Buffalo in Erie County, New York — The American Northeast (Mid-Atlantic)
Central Presbyterian Church
November 14, 1835
Moved to this site
May 7, 1910
Erected 1960 by Central Presbyterian Church, Buffalo Historical Society.
Location. 42° 56.107′ N, 78° 50.627′ W. Marker is in Buffalo, New York, in Erie County. Marker is at the intersection of Main Street (New York State Route 5) and Jewett Parkway, on the right when traveling west on Main Street. Marker is fixed to the east side of the church. Touch for map. Marker is at or near this postal address: 15 Jewett Parkway, Buffalo NY 14214, United States of America. Touch for directions.
Other nearby markers. At least 8 other markers are within walking distance of this marker. Frank Lloyd Wright's Martin House Complex (approx. ¼ mile away); An Architectural Treasure (approx. ¼ mile away); Buffalo Zoo (approx. 0.4 miles away); The Flint Hill Encampment (approx. half a mile away); Flint Hill Encampment 1812 (approx. 0.6 miles away); Unnamed Soldiers of the War of 1812 (approx. 0.6 miles away); Canisius College (approx. 0.9 miles away); The Sample Shop (approx. 0.9 miles away). Touch for a list and map of all markers in Buffalo.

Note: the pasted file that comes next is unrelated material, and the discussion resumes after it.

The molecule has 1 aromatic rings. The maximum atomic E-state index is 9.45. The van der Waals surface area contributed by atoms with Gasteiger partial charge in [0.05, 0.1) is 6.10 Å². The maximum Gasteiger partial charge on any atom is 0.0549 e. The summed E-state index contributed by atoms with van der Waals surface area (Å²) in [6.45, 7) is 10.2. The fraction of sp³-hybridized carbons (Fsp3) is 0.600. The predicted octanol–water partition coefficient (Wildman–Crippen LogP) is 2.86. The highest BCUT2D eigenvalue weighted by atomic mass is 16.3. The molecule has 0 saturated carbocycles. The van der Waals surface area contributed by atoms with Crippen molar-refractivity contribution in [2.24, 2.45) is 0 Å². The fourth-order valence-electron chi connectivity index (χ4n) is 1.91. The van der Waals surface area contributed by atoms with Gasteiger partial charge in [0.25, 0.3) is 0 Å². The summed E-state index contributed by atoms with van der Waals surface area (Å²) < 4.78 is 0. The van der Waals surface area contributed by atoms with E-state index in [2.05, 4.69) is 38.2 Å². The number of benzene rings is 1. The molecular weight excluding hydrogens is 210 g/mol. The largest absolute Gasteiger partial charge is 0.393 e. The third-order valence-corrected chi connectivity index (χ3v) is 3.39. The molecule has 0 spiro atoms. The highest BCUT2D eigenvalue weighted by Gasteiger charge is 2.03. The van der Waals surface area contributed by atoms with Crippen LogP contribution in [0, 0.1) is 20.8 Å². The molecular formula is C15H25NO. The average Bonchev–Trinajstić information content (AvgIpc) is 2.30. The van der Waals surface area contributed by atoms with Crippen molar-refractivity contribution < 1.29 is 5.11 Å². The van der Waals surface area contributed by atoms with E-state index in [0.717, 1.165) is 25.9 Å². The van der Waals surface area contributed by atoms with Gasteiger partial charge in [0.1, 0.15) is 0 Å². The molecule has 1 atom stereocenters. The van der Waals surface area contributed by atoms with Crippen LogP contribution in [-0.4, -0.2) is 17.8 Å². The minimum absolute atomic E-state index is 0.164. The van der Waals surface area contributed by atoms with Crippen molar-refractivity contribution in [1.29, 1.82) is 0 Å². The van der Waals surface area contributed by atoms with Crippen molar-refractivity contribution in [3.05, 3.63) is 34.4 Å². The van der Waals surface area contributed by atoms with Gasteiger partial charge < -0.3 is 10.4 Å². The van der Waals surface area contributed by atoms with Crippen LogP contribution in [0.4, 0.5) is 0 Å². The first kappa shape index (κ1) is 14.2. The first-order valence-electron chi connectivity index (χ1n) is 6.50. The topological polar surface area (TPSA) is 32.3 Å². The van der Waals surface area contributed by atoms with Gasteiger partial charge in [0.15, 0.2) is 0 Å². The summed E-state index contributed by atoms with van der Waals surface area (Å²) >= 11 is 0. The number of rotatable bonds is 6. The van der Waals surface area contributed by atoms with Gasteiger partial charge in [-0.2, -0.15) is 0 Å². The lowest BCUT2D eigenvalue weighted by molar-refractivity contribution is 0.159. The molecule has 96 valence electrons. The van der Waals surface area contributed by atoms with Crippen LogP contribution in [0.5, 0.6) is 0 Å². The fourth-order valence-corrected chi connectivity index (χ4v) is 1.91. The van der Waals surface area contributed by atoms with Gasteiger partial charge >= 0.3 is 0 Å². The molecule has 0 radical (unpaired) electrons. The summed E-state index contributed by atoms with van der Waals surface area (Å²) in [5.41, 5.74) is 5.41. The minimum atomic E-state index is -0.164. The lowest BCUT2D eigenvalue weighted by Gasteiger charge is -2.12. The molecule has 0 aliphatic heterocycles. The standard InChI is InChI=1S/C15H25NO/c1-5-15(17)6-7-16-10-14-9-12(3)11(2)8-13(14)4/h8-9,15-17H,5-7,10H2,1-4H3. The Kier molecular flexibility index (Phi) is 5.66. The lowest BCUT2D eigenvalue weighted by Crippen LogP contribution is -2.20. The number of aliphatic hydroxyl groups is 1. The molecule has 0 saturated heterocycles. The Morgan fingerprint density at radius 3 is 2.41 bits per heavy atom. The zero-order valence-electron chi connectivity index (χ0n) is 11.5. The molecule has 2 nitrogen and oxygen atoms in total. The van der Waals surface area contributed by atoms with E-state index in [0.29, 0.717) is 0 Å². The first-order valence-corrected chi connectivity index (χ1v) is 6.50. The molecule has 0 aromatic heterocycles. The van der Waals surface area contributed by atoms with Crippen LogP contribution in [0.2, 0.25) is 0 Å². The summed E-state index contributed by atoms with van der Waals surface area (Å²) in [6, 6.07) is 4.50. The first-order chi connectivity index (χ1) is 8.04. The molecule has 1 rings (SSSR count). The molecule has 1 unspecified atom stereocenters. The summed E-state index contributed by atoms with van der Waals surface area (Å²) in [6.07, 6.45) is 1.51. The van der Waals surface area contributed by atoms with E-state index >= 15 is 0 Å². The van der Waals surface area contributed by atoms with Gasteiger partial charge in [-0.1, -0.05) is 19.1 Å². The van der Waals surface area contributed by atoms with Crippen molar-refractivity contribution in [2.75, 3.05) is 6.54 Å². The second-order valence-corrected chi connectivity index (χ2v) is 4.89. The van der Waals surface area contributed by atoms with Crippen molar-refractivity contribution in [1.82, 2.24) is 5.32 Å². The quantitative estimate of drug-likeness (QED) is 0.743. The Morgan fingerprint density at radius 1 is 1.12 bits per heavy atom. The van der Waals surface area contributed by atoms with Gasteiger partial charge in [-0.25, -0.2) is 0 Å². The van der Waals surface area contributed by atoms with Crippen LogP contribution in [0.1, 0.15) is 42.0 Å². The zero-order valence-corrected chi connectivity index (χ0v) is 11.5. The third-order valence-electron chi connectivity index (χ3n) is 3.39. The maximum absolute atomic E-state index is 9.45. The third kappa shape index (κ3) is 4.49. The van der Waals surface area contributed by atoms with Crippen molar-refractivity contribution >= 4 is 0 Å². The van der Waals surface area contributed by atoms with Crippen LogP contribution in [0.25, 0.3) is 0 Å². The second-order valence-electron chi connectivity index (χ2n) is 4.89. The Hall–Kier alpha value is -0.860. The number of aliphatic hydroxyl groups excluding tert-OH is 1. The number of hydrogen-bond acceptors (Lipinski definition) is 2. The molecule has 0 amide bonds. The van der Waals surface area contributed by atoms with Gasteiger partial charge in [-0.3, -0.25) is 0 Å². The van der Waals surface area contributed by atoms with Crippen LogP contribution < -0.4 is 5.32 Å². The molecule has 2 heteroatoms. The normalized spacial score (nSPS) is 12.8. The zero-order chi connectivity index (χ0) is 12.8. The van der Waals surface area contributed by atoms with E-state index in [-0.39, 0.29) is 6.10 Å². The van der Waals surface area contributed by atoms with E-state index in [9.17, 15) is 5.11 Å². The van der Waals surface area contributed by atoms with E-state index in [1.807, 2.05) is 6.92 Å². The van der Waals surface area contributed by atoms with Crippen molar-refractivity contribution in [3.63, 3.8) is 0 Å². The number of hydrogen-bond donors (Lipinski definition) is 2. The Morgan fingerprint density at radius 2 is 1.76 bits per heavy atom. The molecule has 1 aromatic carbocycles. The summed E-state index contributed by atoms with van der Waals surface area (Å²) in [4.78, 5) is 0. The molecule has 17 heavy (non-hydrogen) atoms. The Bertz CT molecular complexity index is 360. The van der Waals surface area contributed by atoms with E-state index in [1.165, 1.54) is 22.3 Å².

More about this marker. The figure at the top of the marker is the Buffalo History Museum.
Also see . . .
1. Central Presbyterian Church - Buffalo as an Architectural Museum. In 2007 the Central Presbyterian Church merged back with the First Presbyterian Church and sold the property. (Submitted on February 28, 2015, by Anton Schwarzmueller of Wilson, New York.)
2. Aloma D. Johnson Charter School. This is the current occupant of the church property. (Submitted on February 28, 2015, by Anton Schwarzmueller of Wilson, New York.)
Categories. • Churches & Religion •
More. Search the internet for Central Presbyterian Church.
Credits. This page was last revised on June 16, 2016. This page originally submitted on February 28, 2015, by Anton Schwarzmueller of Wilson, New York. This page has been viewed 287 times since then and 11 times this year. Photos: 1, 2, 3, 4, 5. submitted on February 28, 2015, by Anton Schwarzmueller of Wilson, New York.